Filed Under (Health and Social Care Act, Health Policy, Labour Party) by Paul on 22-10-2012
A report in the Guardian last week explained how some Labour Party policies that were announced at the Labour Party Conference were developed.
Before the Conference I commented on the difficulties that the Party front bench had got itself into by saying it would repeal the Health and Social Care Act of 2012. On the face of it this looks like good, simple politics. (The Act is unpopular, ergo repealing the Act will be popular).
But the problem for the front bench is that if you repeal the Act you will have to replace a set of organisations that it introduced. Given their number and importance, you would need to create a whole new set of organisations to replace the ones you have abolished.
This looks a lot like reorganisation and since that reorganisation would be being led by Parliament – and comes from the top – that would make it a top down reorganisation.
Given the weariness that the NHS feels about facing another top down reorganisation this will, as the election gets nearer, become a problematic promise.
At Conference fringe meetings the Shadow Health Secretary of State firmly suggested that local government would become the local commissioners of NHS care – and that it was established policy. As we shall see there are some difficulties with this. Apparently Ed Miliband and Ed Balls felt that it was premature to announce this policy since it may have some cost implications which need examination.
As a consequence Andy Burnham’s conference speech proposed clearly that the Act was going to be repealed – but the move to local government was less surely put forward.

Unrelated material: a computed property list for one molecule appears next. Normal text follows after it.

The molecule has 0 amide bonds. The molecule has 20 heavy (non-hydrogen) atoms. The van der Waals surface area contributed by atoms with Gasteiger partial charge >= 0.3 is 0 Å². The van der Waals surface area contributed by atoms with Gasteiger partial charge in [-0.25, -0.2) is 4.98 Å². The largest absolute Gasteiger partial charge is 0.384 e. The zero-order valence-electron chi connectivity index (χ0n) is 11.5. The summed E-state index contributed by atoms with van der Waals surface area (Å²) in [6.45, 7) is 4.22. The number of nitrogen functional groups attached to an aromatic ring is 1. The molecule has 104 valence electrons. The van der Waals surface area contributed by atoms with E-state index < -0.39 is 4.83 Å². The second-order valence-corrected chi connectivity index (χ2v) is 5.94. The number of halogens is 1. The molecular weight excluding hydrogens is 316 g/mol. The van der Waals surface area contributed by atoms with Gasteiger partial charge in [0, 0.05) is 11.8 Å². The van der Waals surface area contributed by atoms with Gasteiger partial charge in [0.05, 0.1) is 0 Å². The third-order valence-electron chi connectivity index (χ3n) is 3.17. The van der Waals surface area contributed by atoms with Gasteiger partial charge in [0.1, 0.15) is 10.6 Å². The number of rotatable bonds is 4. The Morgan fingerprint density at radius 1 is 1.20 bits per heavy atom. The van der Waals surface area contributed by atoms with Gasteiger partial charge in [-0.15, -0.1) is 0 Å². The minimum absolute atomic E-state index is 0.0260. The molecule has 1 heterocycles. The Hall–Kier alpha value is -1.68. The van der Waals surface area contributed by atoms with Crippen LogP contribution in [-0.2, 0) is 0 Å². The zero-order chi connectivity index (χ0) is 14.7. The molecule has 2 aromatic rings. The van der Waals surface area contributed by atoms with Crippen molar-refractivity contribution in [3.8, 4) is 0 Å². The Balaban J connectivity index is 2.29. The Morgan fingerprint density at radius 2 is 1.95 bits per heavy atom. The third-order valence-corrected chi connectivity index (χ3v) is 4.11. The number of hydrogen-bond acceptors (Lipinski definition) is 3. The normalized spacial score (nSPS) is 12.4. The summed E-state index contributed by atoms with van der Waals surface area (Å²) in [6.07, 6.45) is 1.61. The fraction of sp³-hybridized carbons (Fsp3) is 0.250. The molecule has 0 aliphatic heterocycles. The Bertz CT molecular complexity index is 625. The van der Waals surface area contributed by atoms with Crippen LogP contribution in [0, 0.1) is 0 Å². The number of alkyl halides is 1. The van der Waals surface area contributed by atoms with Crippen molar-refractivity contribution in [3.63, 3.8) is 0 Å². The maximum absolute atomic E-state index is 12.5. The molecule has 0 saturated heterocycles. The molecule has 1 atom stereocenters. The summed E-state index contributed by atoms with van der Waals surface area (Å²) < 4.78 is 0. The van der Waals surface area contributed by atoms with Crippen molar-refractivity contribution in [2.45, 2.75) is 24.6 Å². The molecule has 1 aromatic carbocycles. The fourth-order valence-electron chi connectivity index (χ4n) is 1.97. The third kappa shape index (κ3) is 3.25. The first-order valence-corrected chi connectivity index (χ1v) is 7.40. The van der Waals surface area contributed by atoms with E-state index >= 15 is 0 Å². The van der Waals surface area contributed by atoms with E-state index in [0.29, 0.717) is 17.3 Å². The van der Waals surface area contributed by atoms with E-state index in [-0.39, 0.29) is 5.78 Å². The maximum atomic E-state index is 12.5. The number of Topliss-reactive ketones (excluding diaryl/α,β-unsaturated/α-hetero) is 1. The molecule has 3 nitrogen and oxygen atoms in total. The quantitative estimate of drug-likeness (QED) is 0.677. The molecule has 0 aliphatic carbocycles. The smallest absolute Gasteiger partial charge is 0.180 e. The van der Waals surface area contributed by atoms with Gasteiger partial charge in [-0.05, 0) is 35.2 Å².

At one level – given that there are more than two years to go before the policy needs to be finalised – there is a lot of time to work through the economics of this in detail.
My problem with the policy though is not just the general detail but the direction.
One of the main Labour criticisms of the Health and Social Care Act was the belief that it was fragmenting the NHS. One of the main slogans Labour have been using is that they will put the ‘N’ back into the NHS.
To me it seems that while there may be a lot of arguments to be made for giving local government responsibility for commissioning, making the NHS more ‘National’ cannot be one of them.
Local government has a long and powerful record in this country. There are two main differences between local government and the National Health Service.
First local government – as the adjective suggests – takes pride in its locality. When you talk with local officers in local government they are all proud of the way in which their locality does things differently from their neighbours. This is not some side issue for local government – it is the core of its being.
Second local government is not just about having a different administration between one area and another but that administration is converted into local government by local elections. In most years there are elections where political parties stand for election in order to obtain power. Candidates stand on platforms which say they will use power differently from the other candidates. When they win they are expected to do those different things.